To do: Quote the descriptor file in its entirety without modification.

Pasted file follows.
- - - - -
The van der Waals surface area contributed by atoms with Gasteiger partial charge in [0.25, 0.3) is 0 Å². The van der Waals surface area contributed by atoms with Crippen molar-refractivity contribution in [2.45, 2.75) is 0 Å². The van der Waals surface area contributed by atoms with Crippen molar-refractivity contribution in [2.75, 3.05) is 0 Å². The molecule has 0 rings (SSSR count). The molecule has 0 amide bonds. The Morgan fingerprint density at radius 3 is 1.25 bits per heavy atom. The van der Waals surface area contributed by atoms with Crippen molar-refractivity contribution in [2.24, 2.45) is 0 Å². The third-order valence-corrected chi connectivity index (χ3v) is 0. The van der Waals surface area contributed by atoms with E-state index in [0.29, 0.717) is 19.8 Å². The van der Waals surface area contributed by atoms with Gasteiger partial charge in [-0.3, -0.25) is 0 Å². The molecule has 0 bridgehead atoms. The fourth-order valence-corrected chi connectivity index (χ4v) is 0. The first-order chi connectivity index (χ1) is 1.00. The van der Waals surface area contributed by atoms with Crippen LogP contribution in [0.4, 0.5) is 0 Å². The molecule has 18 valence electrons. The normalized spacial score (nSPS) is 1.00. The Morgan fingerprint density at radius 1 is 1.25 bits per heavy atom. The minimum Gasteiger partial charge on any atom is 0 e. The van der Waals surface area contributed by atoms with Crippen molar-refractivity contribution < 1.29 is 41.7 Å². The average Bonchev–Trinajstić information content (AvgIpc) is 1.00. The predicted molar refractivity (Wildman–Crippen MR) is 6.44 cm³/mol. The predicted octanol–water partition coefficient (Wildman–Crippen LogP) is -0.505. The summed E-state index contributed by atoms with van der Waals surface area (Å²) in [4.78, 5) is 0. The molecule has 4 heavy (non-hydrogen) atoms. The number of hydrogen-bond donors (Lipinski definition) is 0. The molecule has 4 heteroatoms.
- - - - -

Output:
The van der Waals surface area contributed by atoms with Gasteiger partial charge in [0.25, 0.3) is 0 Å². The van der Waals surface area contributed by atoms with Crippen molar-refractivity contribution in [2.45, 2.75) is 0 Å². The van der Waals surface area contributed by atoms with Crippen molar-refractivity contribution in [2.75, 3.05) is 0 Å². The molecule has 0 rings (SSSR count). The molecule has 0 amide bonds. The Morgan fingerprint density at radius 3 is 1.25 bits per heavy atom. The van der Waals surface area contributed by atoms with Crippen molar-refractivity contribution in [2.24, 2.45) is 0 Å². The third-order valence-corrected chi connectivity index (χ3v) is 0. The van der Waals surface area contributed by atoms with E-state index in [0.29, 0.717) is 19.8 Å². The van der Waals surface area contributed by atoms with Gasteiger partial charge in [-0.3, -0.25) is 0 Å². The molecule has 0 bridgehead atoms. The fourth-order valence-corrected chi connectivity index (χ4v) is 0. The first-order chi connectivity index (χ1) is 1.00. The van der Waals surface area contributed by atoms with Crippen LogP contribution in [0.4, 0.5) is 0 Å². The molecule has 18 valence electrons. The normalized spacial score (nSPS) is 1.00. The Morgan fingerprint density at radius 1 is 1.25 bits per heavy atom. The minimum Gasteiger partial charge on any atom is 0 e. The van der Waals surface area contributed by atoms with Crippen molar-refractivity contribution < 1.29 is 41.7 Å². The average Bonchev–Trinajstić information content (AvgIpc) is 1.00. The predicted molar refractivity (Wildman–Crippen MR) is 6.44 cm³/mol. The predicted octanol–water partition coefficient (Wildman–Crippen LogP) is -0.505. The summed E-state index contributed by atoms with van der Waals surface area (Å²) in [4.78, 5) is 0. The molecule has 4 heavy (non-hydrogen) atoms. The number of hydrogen-bond donors (Lipinski definition) is 0. The molecule has 4 heteroatoms.